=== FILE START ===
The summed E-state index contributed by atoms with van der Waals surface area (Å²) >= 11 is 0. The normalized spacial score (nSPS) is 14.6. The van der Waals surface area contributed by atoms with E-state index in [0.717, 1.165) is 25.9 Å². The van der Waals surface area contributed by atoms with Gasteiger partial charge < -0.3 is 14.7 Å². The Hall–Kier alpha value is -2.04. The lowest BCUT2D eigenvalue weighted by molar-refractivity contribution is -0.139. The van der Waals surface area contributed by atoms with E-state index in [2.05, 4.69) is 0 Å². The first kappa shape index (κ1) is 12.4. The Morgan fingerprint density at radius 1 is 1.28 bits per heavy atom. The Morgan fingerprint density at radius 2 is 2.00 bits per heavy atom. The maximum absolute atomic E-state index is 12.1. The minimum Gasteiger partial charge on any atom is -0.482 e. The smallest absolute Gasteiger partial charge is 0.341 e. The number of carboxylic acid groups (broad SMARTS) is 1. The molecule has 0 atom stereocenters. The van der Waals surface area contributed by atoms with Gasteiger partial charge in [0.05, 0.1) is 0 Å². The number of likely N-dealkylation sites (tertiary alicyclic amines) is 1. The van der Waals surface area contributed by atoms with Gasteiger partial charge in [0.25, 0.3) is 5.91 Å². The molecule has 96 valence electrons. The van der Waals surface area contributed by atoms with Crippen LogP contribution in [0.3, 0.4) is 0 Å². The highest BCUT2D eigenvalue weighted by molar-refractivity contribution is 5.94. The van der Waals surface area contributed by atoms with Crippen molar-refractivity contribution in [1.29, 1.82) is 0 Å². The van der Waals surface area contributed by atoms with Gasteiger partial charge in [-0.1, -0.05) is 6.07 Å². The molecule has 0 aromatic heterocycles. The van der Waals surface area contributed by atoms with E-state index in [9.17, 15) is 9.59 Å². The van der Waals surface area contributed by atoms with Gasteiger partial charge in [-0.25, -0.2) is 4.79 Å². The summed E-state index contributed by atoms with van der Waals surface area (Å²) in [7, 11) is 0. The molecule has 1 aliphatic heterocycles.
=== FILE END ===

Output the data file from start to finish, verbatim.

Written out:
The summed E-state index contributed by atoms with van der Waals surface area (Å²) >= 11 is 0. The normalized spacial score (nSPS) is 14.6. The van der Waals surface area contributed by atoms with E-state index in [0.717, 1.165) is 25.9 Å². The van der Waals surface area contributed by atoms with Gasteiger partial charge < -0.3 is 14.7 Å². The Hall–Kier alpha value is -2.04. The lowest BCUT2D eigenvalue weighted by molar-refractivity contribution is -0.139. The van der Waals surface area contributed by atoms with E-state index in [2.05, 4.69) is 0 Å². The first kappa shape index (κ1) is 12.4. The Morgan fingerprint density at radius 1 is 1.28 bits per heavy atom. The Morgan fingerprint density at radius 2 is 2.00 bits per heavy atom. The maximum absolute atomic E-state index is 12.1. The minimum Gasteiger partial charge on any atom is -0.482 e. The smallest absolute Gasteiger partial charge is 0.341 e. The number of carboxylic acid groups (broad SMARTS) is 1. The molecule has 0 atom stereocenters. The van der Waals surface area contributed by atoms with Gasteiger partial charge in [0.05, 0.1) is 0 Å². The number of likely N-dealkylation sites (tertiary alicyclic amines) is 1. The van der Waals surface area contributed by atoms with Gasteiger partial charge in [0.25, 0.3) is 5.91 Å². The molecule has 96 valence electrons. The van der Waals surface area contributed by atoms with Crippen LogP contribution in [0.3, 0.4) is 0 Å². The highest BCUT2D eigenvalue weighted by molar-refractivity contribution is 5.94. The van der Waals surface area contributed by atoms with Crippen molar-refractivity contribution in [1.29, 1.82) is 0 Å². The van der Waals surface area contributed by atoms with Gasteiger partial charge in [-0.1, -0.05) is 6.07 Å². The molecule has 0 aromatic heterocycles. The van der Waals surface area contributed by atoms with E-state index in [9.17, 15) is 9.59 Å². The van der Waals surface area contributed by atoms with Gasteiger partial charge in [-0.25, -0.2) is 4.79 Å². The summed E-state index contributed by atoms with van der Waals surface area (Å²) in [7, 11) is 0. The molecule has 1 aliphatic heterocycles.